Tardio was surrounded by music as a child, as his mother played hymns on the piano and his father played spiritual music on guitar. Though he says he no longer goes to church, it was through his connection to the church that he first became involved in music. "The first time I was in a band, a guy in the youth group I went to, Dan Ray, was a bass player, and one day he asked, 'Do you want to play keyboards in this punk band that I'm in?'" Tardio remembers. "I was thinking to myself, 'I have no idea how to play a keyboard.' But I showed up and I just faked it for years until I knew how to play keyboards. I loved that band."
That band was Rocky's Red Rocket, later Rivers Run Dry. Ben Pitts, a guitarist best known for his stints in To Be Eaten, Vimana and countless other metal bands, was also in the group. Ray turned Tardio on to Murder City Devils while Pitts introduced him to death metal, black metal and grindcore. The band eventually broke up, and Tardio formed an outfit with a softer sound, called School of Floating, with his friend Emily. An experimental-pop group, School of Floating played shows at art galleries and warehouses — places like the Wheelbarrel, a former DIY space in the same building that now houses Glob and Rhinoceropolis.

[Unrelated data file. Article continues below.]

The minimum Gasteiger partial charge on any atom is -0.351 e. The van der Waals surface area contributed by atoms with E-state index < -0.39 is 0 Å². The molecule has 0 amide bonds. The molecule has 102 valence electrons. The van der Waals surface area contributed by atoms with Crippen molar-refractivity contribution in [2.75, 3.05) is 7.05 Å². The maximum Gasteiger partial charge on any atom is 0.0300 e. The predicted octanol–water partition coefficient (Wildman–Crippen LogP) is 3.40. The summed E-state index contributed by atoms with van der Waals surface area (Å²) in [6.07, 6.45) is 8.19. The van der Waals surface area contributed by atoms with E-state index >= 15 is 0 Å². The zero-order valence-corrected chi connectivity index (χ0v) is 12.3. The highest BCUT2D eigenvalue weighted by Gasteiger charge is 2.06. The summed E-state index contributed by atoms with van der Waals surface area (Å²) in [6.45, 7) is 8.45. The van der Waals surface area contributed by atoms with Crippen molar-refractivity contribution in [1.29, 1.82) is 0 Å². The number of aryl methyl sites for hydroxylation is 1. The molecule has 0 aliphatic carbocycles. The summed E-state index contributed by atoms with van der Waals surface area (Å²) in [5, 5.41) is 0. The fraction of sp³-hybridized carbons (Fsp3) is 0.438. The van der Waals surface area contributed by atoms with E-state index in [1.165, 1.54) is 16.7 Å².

The band grew when Tardio enlisted Johnny Moses, a drummer he had met at church, and further expanded its ranks when he recruited Ryan Self, who had been playing on a worship team, and his brother Dillon, who showed up one day with a guitar after having moved back to Colorado from Seattle. Emily eventually moved to California, and the remaining members evolved into I Sank Molly Brown.
"Now that I'm older, I realize that I just love those '90s post-punk bands, like At the Drive-In, Jawbox, Burning Airlines, Q and Not U, especially — stuff like that," says Tardio, explaining what inspired the transformation into I Sank Molly Brown. "These bands really influenced the way I think about guitar and songwriting. That music is aggressive, and yet it has a very nuanced aesthetic in terms of how it approaches the scheme of melody and the scheme of rhythm.